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Average: 3 (1 vote)

2labz's picture
Written on Wednesday, October 14, 2015
Cons: the main character seems overly obsessive

Macon, Georgia, was hoppin’ the other night, Lena Adams was, as usual, in the middle of it all. Jared, Lena’s husband, Jared, was shot in the back. Adams offed one of the attackers and was about to kill a second with a claw hammer when Will Trent stopped the action.

Jared underwent hours of surgery, even died a couple of times, while Trent headed home to Atlanta. Once there, he and Sara Linton, MD, pawed each other for a while; he dodged her questions about the undercover job of the moment: then he headed back to Macon. Before long Linton was in Macon, too: Jared was the illegitimate son of her twice-ex-husband Jeffery, the man she saw murdered before her eyes. Of course, Sara blamed his death entirely on her stepson’s wife: the reunion at the hospital was certain to be less than cuddly…

Adams was caught up in a mess, and had pulled Trent into the hunt for Macon’s newly-crowned redneck king of Oxycontin, a shadowy character who styled himself “Big Whitey.” With Linton in town, Lena couldn’t be sure who was the greater danger:  the doc or the druglord. That was even before everything became complicated…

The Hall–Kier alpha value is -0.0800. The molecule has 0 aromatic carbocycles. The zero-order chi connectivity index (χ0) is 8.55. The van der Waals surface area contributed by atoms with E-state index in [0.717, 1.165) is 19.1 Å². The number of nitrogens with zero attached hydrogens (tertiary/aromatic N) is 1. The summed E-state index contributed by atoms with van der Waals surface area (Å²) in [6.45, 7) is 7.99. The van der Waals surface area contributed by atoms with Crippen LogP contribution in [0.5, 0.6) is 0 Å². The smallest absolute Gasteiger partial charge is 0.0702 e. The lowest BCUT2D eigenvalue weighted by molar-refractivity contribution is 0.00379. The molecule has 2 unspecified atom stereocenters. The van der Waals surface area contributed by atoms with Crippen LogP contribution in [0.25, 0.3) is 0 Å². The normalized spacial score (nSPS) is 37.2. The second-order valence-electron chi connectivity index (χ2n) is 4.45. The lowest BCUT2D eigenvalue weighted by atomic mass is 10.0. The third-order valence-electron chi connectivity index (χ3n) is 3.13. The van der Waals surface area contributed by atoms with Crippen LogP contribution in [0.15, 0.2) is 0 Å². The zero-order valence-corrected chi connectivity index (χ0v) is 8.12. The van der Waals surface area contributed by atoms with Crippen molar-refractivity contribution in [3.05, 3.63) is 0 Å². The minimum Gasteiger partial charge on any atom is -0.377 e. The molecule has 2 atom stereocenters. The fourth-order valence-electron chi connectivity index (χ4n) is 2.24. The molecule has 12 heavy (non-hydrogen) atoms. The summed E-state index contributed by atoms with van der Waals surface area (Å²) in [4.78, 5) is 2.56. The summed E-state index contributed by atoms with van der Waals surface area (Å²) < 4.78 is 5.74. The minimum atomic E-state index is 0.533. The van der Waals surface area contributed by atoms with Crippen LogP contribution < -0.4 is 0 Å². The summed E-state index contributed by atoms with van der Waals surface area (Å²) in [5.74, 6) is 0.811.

Sometime over the past few installments, Georgia author Karin Slaughter merged her Grant County and Will Trent series into one. By the time readers reach Unseen, Grant County must have emptied out: Linton’s twice- husband Jeffery is dead, Lena’s  split for Macon, and Linton has gone back to Atlanta to hospital where she’d once been raped and left for dead. Some people got no luck…

No matter how tough she may be, Linton possesses a near-irrational detestation for Adams, a woman who isn’t exactly a paragon of rationality. Perhaps the only rational woman in the novel is Trent’s partner Faith Mitchell. You might expect all this feminine irrationality from a typical redneck male writer, but Slaughter’s not male (according to the her website, anyway). For unknown reasons, Linton seems unhinged about Trent’s failure to share details of his undercover job. He won’t even tell her where he’s working (though she soon learns on her own).

As is her habit, Slaughter uses numerous flashbacks to juggle the time, looking back to a recent drug raid that seriously shook Adams (for reasons left unstated through most of the book). In present day, Slaughter drops subtle hints about the drug kingpin’s identity, which turns out to be a surprise – although the book’s other “surprise” is no more unexpected than your average jack-in-the-box playing “Pop Goes the Weasel.” As mysteries go, Unseen is above average, peppered by obligatory plot twists and double-crosses; but the plot is weakened by a combination of Linton’s pique about Trent’s reticence and that all-consuming hatred for Adams. She really needs to give this vendetta a rest; or perhaps Slaughter can quit throwing them together so often.

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2labz recommends Unseen. Karin Slaughter

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Category: Books
Author: Karin Slaughter
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